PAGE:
Considering that the average conventional home care cleaning product is actually too toxic to be poured down the drain, what are we thinking when we buy the skull and cross bones stuff to clean the surfaces we tough and use multiple times a day? We committed to making most of our own home cleaning products. I have to do this once every 2 to 3 months so it's really not a big deal at all. We'd previously been buying the 'eco-friendly' brands but often they contained ingredients that were still not optimal or essential. I've since mixed and matched between making my own and buying from shops that support refills for things like dish soap, laundry detergent, and body soap.
Choose Natural Rugs
We didn't have any carpets and were in need of some. Once I started looking into all the stain-guard and 3M patented cocktails used on carpets, in addition to the flame retardants that must be added to synthetic rugs, natural fibers were the, ahem, natural choice. I focussed on cotton and wool (sisal is another option but rougher to the touch). What about staining, you might ask? Don't buy white rugs or carpets! We got natural wool rugs for the most part and I also invested in a Spot Steam Cleaner (I got the Bissel one). I called the Toxic Taxi to pick up the container of chemicals it comes with and, instead, use a little vinegar and castille soap to steam clean any spills. We got through 3 years of having a child without any permanent staining on our natural rugs.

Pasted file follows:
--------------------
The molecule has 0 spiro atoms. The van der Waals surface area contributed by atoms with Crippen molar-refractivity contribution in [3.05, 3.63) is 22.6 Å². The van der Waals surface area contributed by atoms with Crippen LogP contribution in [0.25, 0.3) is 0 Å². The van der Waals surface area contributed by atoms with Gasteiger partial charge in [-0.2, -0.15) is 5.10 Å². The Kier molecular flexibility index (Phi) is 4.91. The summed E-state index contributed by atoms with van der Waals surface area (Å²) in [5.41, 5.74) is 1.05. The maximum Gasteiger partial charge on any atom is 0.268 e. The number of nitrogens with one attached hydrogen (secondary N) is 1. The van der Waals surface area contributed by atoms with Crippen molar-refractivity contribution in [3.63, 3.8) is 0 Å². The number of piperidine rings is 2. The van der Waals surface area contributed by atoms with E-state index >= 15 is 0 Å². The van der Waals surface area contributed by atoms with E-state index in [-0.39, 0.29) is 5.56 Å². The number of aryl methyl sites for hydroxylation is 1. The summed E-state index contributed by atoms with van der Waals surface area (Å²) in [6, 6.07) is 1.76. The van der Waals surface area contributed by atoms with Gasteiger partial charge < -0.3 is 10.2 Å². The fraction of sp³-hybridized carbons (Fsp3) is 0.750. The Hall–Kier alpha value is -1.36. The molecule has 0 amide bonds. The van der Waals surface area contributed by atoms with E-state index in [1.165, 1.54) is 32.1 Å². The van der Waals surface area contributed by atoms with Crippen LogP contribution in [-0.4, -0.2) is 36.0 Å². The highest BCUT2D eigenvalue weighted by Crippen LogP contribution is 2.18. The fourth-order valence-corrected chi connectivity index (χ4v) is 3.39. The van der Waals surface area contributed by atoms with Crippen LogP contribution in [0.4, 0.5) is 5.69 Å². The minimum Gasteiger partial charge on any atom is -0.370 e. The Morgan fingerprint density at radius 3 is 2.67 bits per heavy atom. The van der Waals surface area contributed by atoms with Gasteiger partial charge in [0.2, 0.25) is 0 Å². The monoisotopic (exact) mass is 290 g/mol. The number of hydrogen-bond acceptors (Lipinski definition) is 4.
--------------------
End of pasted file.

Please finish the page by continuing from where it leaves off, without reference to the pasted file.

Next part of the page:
If you're in a rental with wall-to-wall carpeting, a regular steam cleaning will be helpful. And if you have a little one crawling around, you might want to throw down some rugs. Those woven cotton rag rugs are a great machine-washable, camouflage-friendly option.
Opening The Windows
This is maybe the littlest big game-changer you can make. And you gotta! Unless you live somewhere with extreme air quality warnings, there's a good chance the air inside your home is more toxic than the air outside your home. No matter where you live, open your windows every day. All of them. According to the Environmental Protection Agency, indoor air can be 2 to 5 times more toxic than outdoor air. Get air moving through your space. Open those windows, and put the fans on when you first wake up. That is the best ventilation of all!